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Discussion Starter · #1 ·
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Hey everyone I’m new here but been lurking a while. For the past two weeks I’ve been battling this outbreak. My tank is going in it’s second month now so it’s still relatively new. This is a 10g high tech tank with Co2 injection and a twinstar S light. Both are on a timer, light is only 6hrs a day. For the past two weeks I’ve tried several things to help combat this issue: first I’ve been doing daily/ every other day 50% water changes. I’ve cut nitrogen / phosphate fertilizers almost completely (1 dose of Thrive + every 3 waterchanges or so) and been using lean dosing (ADA). I do not have exact measurements on these however I do know my nitrates and phosphates are relatively low. I’ve also doubled up in excel and ramped Co2 up. However I haven’t been having any luck. Within48 hours or so this algae spreads like wildfire. I’m kind of at my wits end here. Also I’m using a canister filter with seachem matrix and purigen which I’ve recleaned once in the last week
 

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This looks like Rhizoclonium to me. In my experience it occurs in new tanks with too much light and low plant density. I see that you have already decreased the photoperiod, but can you decrease the intensity, as well? Also, can you add more plants?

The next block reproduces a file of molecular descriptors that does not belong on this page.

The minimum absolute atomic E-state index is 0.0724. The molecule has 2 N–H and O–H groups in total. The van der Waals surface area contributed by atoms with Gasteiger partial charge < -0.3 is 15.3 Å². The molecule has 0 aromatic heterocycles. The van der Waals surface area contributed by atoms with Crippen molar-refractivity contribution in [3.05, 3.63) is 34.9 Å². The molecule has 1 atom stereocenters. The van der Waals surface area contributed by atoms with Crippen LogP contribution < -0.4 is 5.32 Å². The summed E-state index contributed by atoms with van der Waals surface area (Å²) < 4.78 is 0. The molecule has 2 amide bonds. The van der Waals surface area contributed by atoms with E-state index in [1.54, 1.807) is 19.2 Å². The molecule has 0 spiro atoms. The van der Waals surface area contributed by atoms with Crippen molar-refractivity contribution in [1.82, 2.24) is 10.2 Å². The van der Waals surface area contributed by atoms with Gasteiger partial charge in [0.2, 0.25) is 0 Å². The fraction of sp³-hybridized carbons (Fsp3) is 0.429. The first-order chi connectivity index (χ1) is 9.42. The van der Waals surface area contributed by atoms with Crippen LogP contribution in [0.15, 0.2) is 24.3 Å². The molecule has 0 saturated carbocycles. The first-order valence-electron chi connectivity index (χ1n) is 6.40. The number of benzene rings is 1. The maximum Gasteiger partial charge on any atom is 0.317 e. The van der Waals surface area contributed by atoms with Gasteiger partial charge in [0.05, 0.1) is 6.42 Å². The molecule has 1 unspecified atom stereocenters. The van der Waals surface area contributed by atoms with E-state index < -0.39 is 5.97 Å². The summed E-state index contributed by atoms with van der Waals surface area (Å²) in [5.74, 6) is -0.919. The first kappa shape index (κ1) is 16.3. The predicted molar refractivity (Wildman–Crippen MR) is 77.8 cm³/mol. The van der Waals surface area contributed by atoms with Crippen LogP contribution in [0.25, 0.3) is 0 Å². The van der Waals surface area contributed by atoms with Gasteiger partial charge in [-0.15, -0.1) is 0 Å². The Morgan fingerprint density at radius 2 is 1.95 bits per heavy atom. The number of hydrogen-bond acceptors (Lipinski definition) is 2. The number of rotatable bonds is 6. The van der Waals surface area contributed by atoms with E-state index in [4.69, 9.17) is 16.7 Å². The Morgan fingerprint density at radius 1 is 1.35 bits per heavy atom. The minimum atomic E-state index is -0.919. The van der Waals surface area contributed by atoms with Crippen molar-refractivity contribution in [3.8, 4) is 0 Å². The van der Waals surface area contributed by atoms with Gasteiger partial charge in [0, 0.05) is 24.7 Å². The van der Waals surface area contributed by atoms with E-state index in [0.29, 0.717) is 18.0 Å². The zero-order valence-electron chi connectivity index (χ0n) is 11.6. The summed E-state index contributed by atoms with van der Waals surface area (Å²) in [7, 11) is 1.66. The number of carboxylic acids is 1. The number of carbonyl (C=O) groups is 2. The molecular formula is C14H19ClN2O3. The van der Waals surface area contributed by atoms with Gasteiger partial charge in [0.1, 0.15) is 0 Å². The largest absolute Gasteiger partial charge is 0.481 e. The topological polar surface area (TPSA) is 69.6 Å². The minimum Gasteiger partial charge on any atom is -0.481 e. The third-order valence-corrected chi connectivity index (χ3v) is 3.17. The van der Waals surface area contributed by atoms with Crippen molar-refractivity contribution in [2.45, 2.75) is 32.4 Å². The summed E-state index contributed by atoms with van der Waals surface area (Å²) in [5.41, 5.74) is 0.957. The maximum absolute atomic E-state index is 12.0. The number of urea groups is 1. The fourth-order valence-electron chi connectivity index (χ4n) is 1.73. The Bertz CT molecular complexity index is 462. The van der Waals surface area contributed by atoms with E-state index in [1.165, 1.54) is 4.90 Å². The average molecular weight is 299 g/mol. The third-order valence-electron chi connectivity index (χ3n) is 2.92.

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Discussion Starter · #3 ·
This looks like Rhizoclonium to me. In my experience it occurs in new tanks with too much light and low plant density. I see that you have already decreased the photoperiod, but can you decrease the intensity, as well? Also, can you add more plants?
Thank you for the reply. Unfortunately with this twinstar light I can only cut down the photoperiod. And the tank is quite heavily stocked. I probably have about $250 worth of plants in this 10 gallon. However there are some slow growers like buce and anubias. Just added some more rotala in the background a few days ago so hoping that will help. One of my main concerns is fertilizing. Should I just stop dosing? Dose only lean? I’m new with fertilizing so I’m not quite sure when it comes to this algae species what to do
 

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Plants need fertilizer to grow, so stopping your dose will only make things worse. A nitrate test will help you gauge how much to add.

You have more light than the plants need, at least for now. Can you add something fast-growing in the interim? Hornwort is a fast-growing floating plant (cheap, too) and is easy to manage. It will also shade out the algae.
 

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Don’t stop dosing your fertilizers. DO decrease your light intensity. No offense but your tank from those photos does not look heavily stocked with plants at all. Post a full tank shot when you get the chance. 100% your main issue is your light... so if you dont address that than it’s going to be more of the same. There are plenty of aftermarket dimmers out there for your twinstar light all you need to do is do a google search. They start at like $10. Buy one and cut the intensity in half...do some water changes each week and things will start to turn around. These algae require light to grow...and people often think that because brown algae isn't green that it doesn't photosynthesize, but they are wrong. Now, if your tank water is high in silicates you may be more susceptible to diatom blooms further down the line, but if you reduce your lighting you will be able to control it.